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Electronic Patient Referrals a Promising Alternative to Face-to-Face Consultation

Added on July 28, 2016 in General News, Press Releases


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Electronic Patient Referrals a Promising Alternative to Face-to-Face Consultation

Article Featured in August 2016 Issue of The Joint Commission Journal on Quality and Patient Safety

(OAK BROOK, Illinois, July 28, 2016) – Joint Commission Resources, Inc. today released the August 2016 issue of The Joint Commission Journal on Quality and Patient Safety. The issue features the article, “Minding the Gaps: Assessing Communication Outcomes of Electronic Preconsultation Exchange,” by Erika Leemann Price, MD, MPH, and co-authors, on the development and use of an electronic referral and consultation system at Zuckerberg San Francisco General.  

The system, eReferral, was developed in response to the shortcomings of specialty referral systems in primary care, which can lead to missed and delayed diagnoses. It was piloted for the gastroenterology clinic and then rolled out for medical and surgical specialties across the health care system (San Francisco Health Network).

Price et al. evaluated communication and referral outcomes for patients referred to the gastroenterology clinic through eReferral who were not scheduled for in-person visits. Results showed that for 68 percent of referrals reviewed in the study, patients were not ultimately considered to require in-person gastroenterology clinic appointments or were appropriately redirected for scheduling via other routes. About half of these patients (32 percent of all referrals reviewed) were not scheduled because they were resolved via preconsultation exchange. Very few (3 percent) patients received emergency or hospital care while awaiting resolution of gastroenterology referrals.  

            In an accompanying editorial, “Electronic Referrals: Not Just More Efficient, but Safer, Too,” Christopher Stille, MD, MPH, states that the eReferral system “enables identification of referrals at risk of being lost to follow-up, something that might be useful even in a nonelectronic referral system. This capability alone could significantly enhance patient safety by triggering enhanced follow-up for those patients.”

The remaining articles from the August 2016 issue are:

Global Health

SafeCare: An Innovative Approach for Improving Quality Through Standards, Benchmarking, and Improvement in Low- and Middle-Income Countries

Michael C. Johnson, MSc, MA; Onno Schellekens, MSc; Jacqui Stewart; Paul van Ostenberg, DDS, MS; Tobias Rinke de Wit, PhD; Nicole Spieker, PhD

SafeCare was created to provide innovative health care standards; surveyor training; a grading system for quality of care; a quality improvement process that is divided into achievable, measurable steps to facilitate incremental improvement; and a private sector–supported health financing model. More than 800 primary and secondary facilities in six sub-Saharan African countries have participated in SafeCare.

Accreditation and Certification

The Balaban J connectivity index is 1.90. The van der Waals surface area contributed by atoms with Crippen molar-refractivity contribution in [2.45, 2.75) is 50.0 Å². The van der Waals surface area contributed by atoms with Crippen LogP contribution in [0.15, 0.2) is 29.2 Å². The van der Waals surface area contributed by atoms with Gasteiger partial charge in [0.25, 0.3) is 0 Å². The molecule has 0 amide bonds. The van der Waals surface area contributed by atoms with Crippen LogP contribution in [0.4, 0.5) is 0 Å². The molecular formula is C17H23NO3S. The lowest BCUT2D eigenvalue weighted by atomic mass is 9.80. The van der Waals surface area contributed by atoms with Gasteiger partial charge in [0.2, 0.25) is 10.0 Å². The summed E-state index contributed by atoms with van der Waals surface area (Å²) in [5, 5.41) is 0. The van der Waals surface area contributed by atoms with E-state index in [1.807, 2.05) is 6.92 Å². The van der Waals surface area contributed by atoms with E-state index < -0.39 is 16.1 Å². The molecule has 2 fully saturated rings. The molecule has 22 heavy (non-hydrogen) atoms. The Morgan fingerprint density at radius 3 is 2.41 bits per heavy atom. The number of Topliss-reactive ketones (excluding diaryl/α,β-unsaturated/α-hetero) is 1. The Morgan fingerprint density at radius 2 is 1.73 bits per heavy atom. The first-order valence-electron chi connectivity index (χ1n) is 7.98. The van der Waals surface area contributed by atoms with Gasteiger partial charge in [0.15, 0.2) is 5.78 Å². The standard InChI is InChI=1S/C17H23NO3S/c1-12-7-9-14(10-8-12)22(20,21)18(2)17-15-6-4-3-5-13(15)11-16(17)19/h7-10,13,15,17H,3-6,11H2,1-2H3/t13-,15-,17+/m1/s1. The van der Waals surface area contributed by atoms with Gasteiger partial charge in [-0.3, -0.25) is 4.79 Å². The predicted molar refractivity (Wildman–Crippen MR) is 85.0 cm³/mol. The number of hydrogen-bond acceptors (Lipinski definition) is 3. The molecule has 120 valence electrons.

Hospital Disease-Specific Care Certification Programs and Quality of Care: A Narrative Review

Eyad Musallam PhD, MSN, RN; Meg Johantgen, PhD, RN;Ingrid Connerney, DrPH, MPH, RN

Disease-specific care certification (DSCC) was developed to improve the quality and performance of programs or services that may be based within or associated with a hospital or other health care organization. In the first known narrative review on the topic, only six articles were identified that reported empirical data. More research studies are needed to evaluate the effectiveness of DSCC in improving outcomes of care, particularly patient-centered outcome measures.

How Does Disease-Specific Care Certification Affect Quality and How Can We Measure It?

David W. Baker, MD, MPH, FACP; Scott Williams, PsyD

In an accompanying editorial, the authors present a theoretical model to guide research on the association of certification with quality.

Performance Improvement

Implementing Delivery Room Checklists and Communication Standards in a Multi-Neonatal ICU Quality Improvement Collaborative

Stacie C. Bennett, MD; Neil Finer, MD; Louis P. Halamek, MD; Nick Mickas, MD; Mihoko V. Bennett, PhD; Courtney C. Nisbet, RN, MS; Paul J. Sharek, MD, MPH

To promote optimal communication during active neonatal resuscitation, the Readiness Bundle (RB) was integrated within the larger change package deployed in the California Perinatal Quality Care Collaborative’s 12-month Delivery Room Management Quality Improvement Collaborative, in which 24 neonatal ICUs participated. The RB consisted of (1) a checklist for high-risk neonatal resuscitations and (2) briefings and debriefings to improve teamwork and communication in the delivery room. The RB was rapidly adopted, with compliance sustained for 6 months after completion of the collaborative. Inclusion of the RB in the next generation of the Neonatal Resuscitation Program guidelines is encouraged.

Safety Culture

Patient Safety Culture and the Second Victim Phenomenon: Connecting Culture to Staff Distress in Nurses

Rebecca R. Quillivan, MS; Jonathan D. Burlison, PhD; Emily K. Browne, DNP; Susan D. Scott, PhD, RN; James M. Hoffman, PharmD

In a cross-sectional survey study, 169 (47.2 percent) of 358 nurses at a specialized pediatric hospital completed two surveys—one on patient safety culture and the other on second victim experience and support. The dimension nonpunitive response to error was significantly associated with reductions in the dimensions psychological, physical and professionaldistress (p < 0.001). Reducing punitive response to error and encouraging supportive coworker, supervisor and institutional interactions may be useful strategies to manage the severity of second victim experiences.


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